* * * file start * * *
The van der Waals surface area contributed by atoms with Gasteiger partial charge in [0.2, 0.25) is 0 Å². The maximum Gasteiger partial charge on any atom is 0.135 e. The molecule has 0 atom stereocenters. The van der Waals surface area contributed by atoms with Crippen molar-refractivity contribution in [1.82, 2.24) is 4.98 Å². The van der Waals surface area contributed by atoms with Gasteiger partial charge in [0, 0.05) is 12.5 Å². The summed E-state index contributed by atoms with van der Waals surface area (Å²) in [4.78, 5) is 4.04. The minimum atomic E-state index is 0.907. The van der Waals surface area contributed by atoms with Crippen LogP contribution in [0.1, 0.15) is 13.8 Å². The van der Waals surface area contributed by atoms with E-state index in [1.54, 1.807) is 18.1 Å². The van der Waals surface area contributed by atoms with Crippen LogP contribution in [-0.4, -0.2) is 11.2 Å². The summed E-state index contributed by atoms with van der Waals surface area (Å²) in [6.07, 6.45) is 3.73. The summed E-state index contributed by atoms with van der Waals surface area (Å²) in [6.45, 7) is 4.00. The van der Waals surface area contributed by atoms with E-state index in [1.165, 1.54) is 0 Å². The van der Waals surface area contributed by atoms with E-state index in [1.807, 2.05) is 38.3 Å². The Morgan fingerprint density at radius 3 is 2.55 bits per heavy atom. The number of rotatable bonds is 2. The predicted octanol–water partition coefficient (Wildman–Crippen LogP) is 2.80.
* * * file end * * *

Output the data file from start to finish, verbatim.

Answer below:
The van der Waals surface area contributed by atoms with Gasteiger partial charge in [0.2, 0.25) is 0 Å². The maximum Gasteiger partial charge on any atom is 0.135 e. The molecule has 0 atom stereocenters. The van der Waals surface area contributed by atoms with Crippen molar-refractivity contribution in [1.82, 2.24) is 4.98 Å². The van der Waals surface area contributed by atoms with Gasteiger partial charge in [0, 0.05) is 12.5 Å². The summed E-state index contributed by atoms with van der Waals surface area (Å²) in [4.78, 5) is 4.04. The minimum atomic E-state index is 0.907. The van der Waals surface area contributed by atoms with Crippen LogP contribution in [0.1, 0.15) is 13.8 Å². The van der Waals surface area contributed by atoms with E-state index in [1.54, 1.807) is 18.1 Å². The van der Waals surface area contributed by atoms with Crippen LogP contribution in [-0.4, -0.2) is 11.2 Å². The summed E-state index contributed by atoms with van der Waals surface area (Å²) in [6.07, 6.45) is 3.73. The summed E-state index contributed by atoms with van der Waals surface area (Å²) in [6.45, 7) is 4.00. The van der Waals surface area contributed by atoms with E-state index in [1.165, 1.54) is 0 Å². The van der Waals surface area contributed by atoms with E-state index in [1.807, 2.05) is 38.3 Å². The Morgan fingerprint density at radius 3 is 2.55 bits per heavy atom. The number of rotatable bonds is 2. The predicted octanol–water partition coefficient (Wildman–Crippen LogP) is 2.80.